Examining English-ASL medical interviews, Metzger analyzes two cases and compares the influence that interpreters have on interpreted interactions. The first case is a pre-recorded role-play of a medical interview interpreted by an interpreting student.

    The second is an authentic interpreted medical interview facilitated by a professional interpreter. She concludes that interpreters have the power to influence interpreted discourse by misrepresenting the source-message footings with their renditions and also by interpreter-generated utterances.

    She says that interpreters co-construct meaning together with the interlocutors and that responsibility during interpretation is shared by all parties to the conversation. In this sense, the co-construction of meaning and the responsibility as team players within a conversation of both the interlocutors and the interpreter sheds light on other skills that interpreters display, beyond those of linguistic code switching and information processing. The quote by Marx at the beginning of this chapter reminds us that outward appearances of things do not necessarily portray their essence.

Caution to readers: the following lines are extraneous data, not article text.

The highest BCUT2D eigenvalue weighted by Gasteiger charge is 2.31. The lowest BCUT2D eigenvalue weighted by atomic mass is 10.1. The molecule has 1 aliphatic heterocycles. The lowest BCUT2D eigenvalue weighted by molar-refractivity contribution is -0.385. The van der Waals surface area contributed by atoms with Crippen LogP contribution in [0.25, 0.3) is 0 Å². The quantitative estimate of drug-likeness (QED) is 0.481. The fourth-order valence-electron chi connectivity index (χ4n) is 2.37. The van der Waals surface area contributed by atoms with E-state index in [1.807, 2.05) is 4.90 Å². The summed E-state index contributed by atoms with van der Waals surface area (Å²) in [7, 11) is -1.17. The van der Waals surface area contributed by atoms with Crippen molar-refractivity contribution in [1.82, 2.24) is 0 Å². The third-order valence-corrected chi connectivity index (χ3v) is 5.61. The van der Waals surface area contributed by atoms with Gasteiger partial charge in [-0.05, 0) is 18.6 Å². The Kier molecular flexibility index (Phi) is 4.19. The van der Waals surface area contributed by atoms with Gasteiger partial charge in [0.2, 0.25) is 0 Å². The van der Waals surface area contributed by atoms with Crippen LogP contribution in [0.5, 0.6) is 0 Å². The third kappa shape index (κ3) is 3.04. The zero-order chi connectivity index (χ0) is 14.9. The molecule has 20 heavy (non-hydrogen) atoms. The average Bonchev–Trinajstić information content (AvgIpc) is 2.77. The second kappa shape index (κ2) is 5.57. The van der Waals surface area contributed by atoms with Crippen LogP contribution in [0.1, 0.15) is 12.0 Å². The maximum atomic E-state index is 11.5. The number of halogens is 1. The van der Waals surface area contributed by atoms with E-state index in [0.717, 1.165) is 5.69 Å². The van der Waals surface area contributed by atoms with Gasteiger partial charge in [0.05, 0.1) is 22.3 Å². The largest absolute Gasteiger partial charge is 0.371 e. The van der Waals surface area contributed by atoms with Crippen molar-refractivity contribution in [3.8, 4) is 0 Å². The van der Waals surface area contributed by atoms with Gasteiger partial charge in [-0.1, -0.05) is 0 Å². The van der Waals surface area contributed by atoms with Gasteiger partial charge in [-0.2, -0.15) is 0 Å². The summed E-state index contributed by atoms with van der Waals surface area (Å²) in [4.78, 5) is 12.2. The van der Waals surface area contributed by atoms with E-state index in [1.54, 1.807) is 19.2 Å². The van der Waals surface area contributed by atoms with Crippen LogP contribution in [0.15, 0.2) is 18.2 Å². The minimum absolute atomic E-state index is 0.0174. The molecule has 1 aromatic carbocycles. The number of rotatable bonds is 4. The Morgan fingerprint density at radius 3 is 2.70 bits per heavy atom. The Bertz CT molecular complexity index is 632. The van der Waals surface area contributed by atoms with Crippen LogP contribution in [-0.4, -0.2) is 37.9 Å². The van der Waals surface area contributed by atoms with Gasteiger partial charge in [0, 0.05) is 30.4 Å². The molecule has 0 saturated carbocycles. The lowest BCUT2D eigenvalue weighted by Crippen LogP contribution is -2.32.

So far in this discussion, we have considered interpreters as invisible language switchers, as co-participants, and as interlocutors whose visible role falls within a continuum of visibility. The linguistic gap in the ICE is not the only factor that determines the role of interpreters.

    The nature of any medical encounter, bilingual or monolingual, is in itself complex. From the cradle to the grave, human relationships are vital Adler Every human relationship involves a connectedness between individuals, which is molded by both verbal and non-verbal communicative processes.

    Without communication, successful relationships would not be possible. In fact, even poor relationships depend greatly on communicative processes between individuals. The importance of effective communication in the building of a successful relationship is well illustrated in the healthcare provider HCP —patient situation. Although physicians of today are better educated and more scientific than ever before, they sometimes do not communicate effectively with their patients Jacobs et al.